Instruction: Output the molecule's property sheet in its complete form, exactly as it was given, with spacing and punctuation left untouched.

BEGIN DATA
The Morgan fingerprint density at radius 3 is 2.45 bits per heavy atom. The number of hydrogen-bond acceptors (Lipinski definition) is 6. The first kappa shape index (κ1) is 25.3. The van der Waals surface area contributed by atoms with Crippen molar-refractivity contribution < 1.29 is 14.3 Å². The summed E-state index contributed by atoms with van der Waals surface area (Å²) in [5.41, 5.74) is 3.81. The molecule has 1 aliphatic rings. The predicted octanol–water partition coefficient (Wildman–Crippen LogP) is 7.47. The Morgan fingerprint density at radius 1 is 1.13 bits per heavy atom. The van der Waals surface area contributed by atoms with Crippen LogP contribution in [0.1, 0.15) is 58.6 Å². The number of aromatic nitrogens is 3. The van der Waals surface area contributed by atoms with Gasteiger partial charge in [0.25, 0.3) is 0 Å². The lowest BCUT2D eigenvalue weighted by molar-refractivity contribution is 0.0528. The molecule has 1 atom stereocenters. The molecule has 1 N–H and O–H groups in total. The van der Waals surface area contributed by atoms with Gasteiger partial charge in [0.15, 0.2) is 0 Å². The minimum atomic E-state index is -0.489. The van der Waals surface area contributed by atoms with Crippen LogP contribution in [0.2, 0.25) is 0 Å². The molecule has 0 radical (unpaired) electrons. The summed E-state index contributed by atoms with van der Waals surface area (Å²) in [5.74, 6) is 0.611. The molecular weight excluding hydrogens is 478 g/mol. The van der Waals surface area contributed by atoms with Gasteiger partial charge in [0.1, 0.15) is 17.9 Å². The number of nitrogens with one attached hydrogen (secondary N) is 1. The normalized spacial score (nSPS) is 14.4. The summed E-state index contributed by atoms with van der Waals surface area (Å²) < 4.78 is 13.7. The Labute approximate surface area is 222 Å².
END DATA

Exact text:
The Morgan fingerprint density at radius 3 is 2.45 bits per heavy atom. The number of hydrogen-bond acceptors (Lipinski definition) is 6. The first kappa shape index (κ1) is 25.3. The van der Waals surface area contributed by atoms with Crippen molar-refractivity contribution < 1.29 is 14.3 Å². The summed E-state index contributed by atoms with van der Waals surface area (Å²) in [5.41, 5.74) is 3.81. The molecule has 1 aliphatic rings. The predicted octanol–water partition coefficient (Wildman–Crippen LogP) is 7.47. The Morgan fingerprint density at radius 1 is 1.13 bits per heavy atom. The van der Waals surface area contributed by atoms with Crippen LogP contribution in [0.1, 0.15) is 58.6 Å². The number of aromatic nitrogens is 3. The van der Waals surface area contributed by atoms with Gasteiger partial charge in [0.25, 0.3) is 0 Å². The lowest BCUT2D eigenvalue weighted by molar-refractivity contribution is 0.0528. The molecule has 1 atom stereocenters. The molecule has 1 N–H and O–H groups in total. The van der Waals surface area contributed by atoms with Gasteiger partial charge in [0.15, 0.2) is 0 Å². The minimum atomic E-state index is -0.489. The van der Waals surface area contributed by atoms with Crippen LogP contribution in [0.2, 0.25) is 0 Å². The molecule has 0 radical (unpaired) electrons. The summed E-state index contributed by atoms with van der Waals surface area (Å²) in [5.74, 6) is 0.611. The molecular weight excluding hydrogens is 478 g/mol. The van der Waals surface area contributed by atoms with Gasteiger partial charge in [0.1, 0.15) is 17.9 Å². The number of nitrogens with one attached hydrogen (secondary N) is 1. The normalized spacial score (nSPS) is 14.4. The summed E-state index contributed by atoms with van der Waals surface area (Å²) < 4.78 is 13.7. The Labute approximate surface area is 222 Å².